The Digital Citizenship and Safety project is framed by the Convention on the Rights of the Child. The Turkish Government has been a signatory since 1990. Turkey and many other countries seeking a contemporary interpretation of some of the articles - in the digital age. What do some of the rights such as the right to access information, the right to express views, the right to privacy constitute for today’s youth? How are they even translated in the world of new technologies and varying cultures and socio-economic environments of different countries. On the one hand it is about the rights that this country among other 190 countries have signed up for .. But it is also about reality .. With billions of people having now a dual life (real and virtual) hundreds of millions of children (young, teenagers, etc.) are spending more and more time on the web. This brings lots of opportunities and not a small number of risks. This project is about supporting rights, seizing opportunities and managing risks.The project is also a partnership with the Berkman Center for Internet and Society at Harvard University, Governments and NGOs, academia, and private companies. It looks at compiling a situation analysis in each country around the access, behavior, opportunities, rights impacted by Information and Communication Technologies (ICTs) as well as the risks faced by adolescents and young people when using ICTs. Once we have the situation analysis we work together on all possible fronts including advocacy and legal fronts to again reinforce rights, seize more opportunities and be better at avoiding risks.
The project consists of three phases. First, the data collection phase where the evidence surrounding the access, use, digital behavior, safety risks and rights is assessed through different methodologies starting with an exploratory study meaning the review of all secondary data and then quantitative and qualitative surveys to fill the gaps and needs for further research identified. There is a structured approach in validating all the data collected in this phase through partnerships with the local and international knowledge leaders and validation workshops.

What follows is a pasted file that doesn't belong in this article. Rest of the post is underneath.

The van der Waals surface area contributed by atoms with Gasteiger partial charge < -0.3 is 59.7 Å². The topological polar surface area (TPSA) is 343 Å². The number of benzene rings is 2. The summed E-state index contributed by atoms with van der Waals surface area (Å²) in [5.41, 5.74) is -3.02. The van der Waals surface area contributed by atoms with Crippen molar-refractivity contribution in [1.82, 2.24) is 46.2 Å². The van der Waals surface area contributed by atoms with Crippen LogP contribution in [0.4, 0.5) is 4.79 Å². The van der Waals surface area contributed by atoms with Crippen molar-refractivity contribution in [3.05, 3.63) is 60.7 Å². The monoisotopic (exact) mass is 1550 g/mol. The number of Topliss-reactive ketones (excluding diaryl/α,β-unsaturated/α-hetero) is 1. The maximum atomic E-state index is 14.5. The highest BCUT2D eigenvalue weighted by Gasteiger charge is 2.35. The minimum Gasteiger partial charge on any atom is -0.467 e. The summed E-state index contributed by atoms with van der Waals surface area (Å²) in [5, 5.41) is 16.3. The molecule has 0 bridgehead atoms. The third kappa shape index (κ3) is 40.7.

The campaign mobilization phase focuses on evidence-based creation of communication materials to raise awareness on the optimal and safe use of ICTs to support children and young people to become responsible digital citizens. Many of the campaigns and materials are designed with youth participation.
Finally, the policy advocacy phase of the project enables the discussion of ICT-related issues and focuses on how current approaches can be re-adjusted or strengthened so that opportunities surrounding ICTs are maximized and the risks minimized for children. Here, depending on the country, this phase happens simultaneously with the phase two mobilization campaign but, in any case, has to happen post data collection to ensure advocacy approaches are evidence-based.